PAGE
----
O'Hara never really got back on the track that would have taken him to Yale, where he later wished he had been, and when he did complete the course at another Catholic prep school, he ruined all by being delivered, dead drunk, to the Fathers by the local police the night before graduation. All his life he liked to play the role of a roughneck, a Jack London among middle-class intellectuals, but he was at the same time eager to acquire every appurtenance and familiarity that belonged to the privileged. The story goes that once Hemingway and a couple of other writers started a fund, as a gag, "to send John O'Hara to Yale." His studied cultivation of every sort of code-signal of Yale men or their equivalents was satirized by S. J. Perelman in "Waldo Hogan" of "The Rape of the Drape," whose "knowledge of the Social Register was Koranic." When he finally became rich, as MacShane relates, he enjoyed getting himself elected to as many prestigious clubs as possible and lived the life of a suburban squire in the university community of Princeton, owning both an MG and a Rolls-Royce.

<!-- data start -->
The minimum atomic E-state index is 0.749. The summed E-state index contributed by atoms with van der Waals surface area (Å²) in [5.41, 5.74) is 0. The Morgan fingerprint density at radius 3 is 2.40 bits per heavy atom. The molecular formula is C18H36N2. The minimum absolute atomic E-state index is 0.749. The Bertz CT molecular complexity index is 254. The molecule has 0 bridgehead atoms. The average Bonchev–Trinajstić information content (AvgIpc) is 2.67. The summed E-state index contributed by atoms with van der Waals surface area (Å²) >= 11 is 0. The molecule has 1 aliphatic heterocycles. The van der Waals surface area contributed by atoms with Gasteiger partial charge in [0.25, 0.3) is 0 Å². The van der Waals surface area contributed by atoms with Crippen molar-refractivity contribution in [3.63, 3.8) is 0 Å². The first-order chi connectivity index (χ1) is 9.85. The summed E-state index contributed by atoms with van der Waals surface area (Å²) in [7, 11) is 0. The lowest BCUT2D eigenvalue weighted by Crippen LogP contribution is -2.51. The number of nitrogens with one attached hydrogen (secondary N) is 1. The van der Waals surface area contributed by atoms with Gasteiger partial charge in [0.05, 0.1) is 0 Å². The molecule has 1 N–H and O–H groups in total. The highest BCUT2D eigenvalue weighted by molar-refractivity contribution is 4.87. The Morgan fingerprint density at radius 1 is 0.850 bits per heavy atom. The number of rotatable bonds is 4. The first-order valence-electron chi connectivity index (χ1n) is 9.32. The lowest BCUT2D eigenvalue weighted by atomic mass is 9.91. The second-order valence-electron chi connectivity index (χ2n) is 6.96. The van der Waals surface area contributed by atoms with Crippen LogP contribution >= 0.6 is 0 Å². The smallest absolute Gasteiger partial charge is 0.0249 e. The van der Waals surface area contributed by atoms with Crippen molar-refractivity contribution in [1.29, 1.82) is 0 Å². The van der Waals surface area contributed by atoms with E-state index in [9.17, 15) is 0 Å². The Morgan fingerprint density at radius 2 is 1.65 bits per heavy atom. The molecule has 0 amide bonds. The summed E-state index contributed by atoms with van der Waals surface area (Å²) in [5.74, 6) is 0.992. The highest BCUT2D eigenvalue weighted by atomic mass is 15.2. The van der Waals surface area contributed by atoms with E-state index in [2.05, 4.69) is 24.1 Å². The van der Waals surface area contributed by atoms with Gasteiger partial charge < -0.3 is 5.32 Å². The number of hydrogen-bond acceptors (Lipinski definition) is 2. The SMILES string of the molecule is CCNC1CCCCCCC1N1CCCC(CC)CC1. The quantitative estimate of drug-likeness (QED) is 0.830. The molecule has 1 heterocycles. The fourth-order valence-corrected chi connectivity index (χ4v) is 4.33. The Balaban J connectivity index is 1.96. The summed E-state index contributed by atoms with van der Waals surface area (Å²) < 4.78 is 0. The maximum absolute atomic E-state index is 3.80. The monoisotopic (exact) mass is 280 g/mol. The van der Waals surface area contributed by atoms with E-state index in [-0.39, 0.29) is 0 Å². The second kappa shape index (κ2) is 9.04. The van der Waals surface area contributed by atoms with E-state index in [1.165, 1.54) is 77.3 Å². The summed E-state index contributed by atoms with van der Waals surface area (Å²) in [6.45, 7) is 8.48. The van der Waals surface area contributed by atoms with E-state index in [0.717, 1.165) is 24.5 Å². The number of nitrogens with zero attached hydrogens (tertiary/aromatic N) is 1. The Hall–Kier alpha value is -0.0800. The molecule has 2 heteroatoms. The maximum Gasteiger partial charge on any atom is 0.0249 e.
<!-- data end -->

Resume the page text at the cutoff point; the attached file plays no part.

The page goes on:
All that lay long ahead when he drifted into newspaper work after his father lost interest in sending him to college, and when, soon after, his father died suddenly, there was no money anyhow. But deprivation and envy may have helped his art. He possessed through a watchful imagination what he did not actually own; he could marvellously reproduce in his fiction the speech and gestures of others. There is really no one like him in this faculty to transcrible the American scene of which his knowledge became "koranic." His final aim, which he expressed at 55, was "to get it all down on paper while I can," and he had some right to claim "the United States in this century is what I know." In the end, I believe, his realistic thoroughness became obsessive, and one can agree with Alfred Kazin who wrote after reading the 897 pages of From the Terrace (1958), "We are deluged, suffocated, drowned in facts, facts, facts." MacShane thinks better of this novel, but I confess to sharing Kazin's response. Appointment in Samarra, with its particularity compressed to the point of symbolism, is better.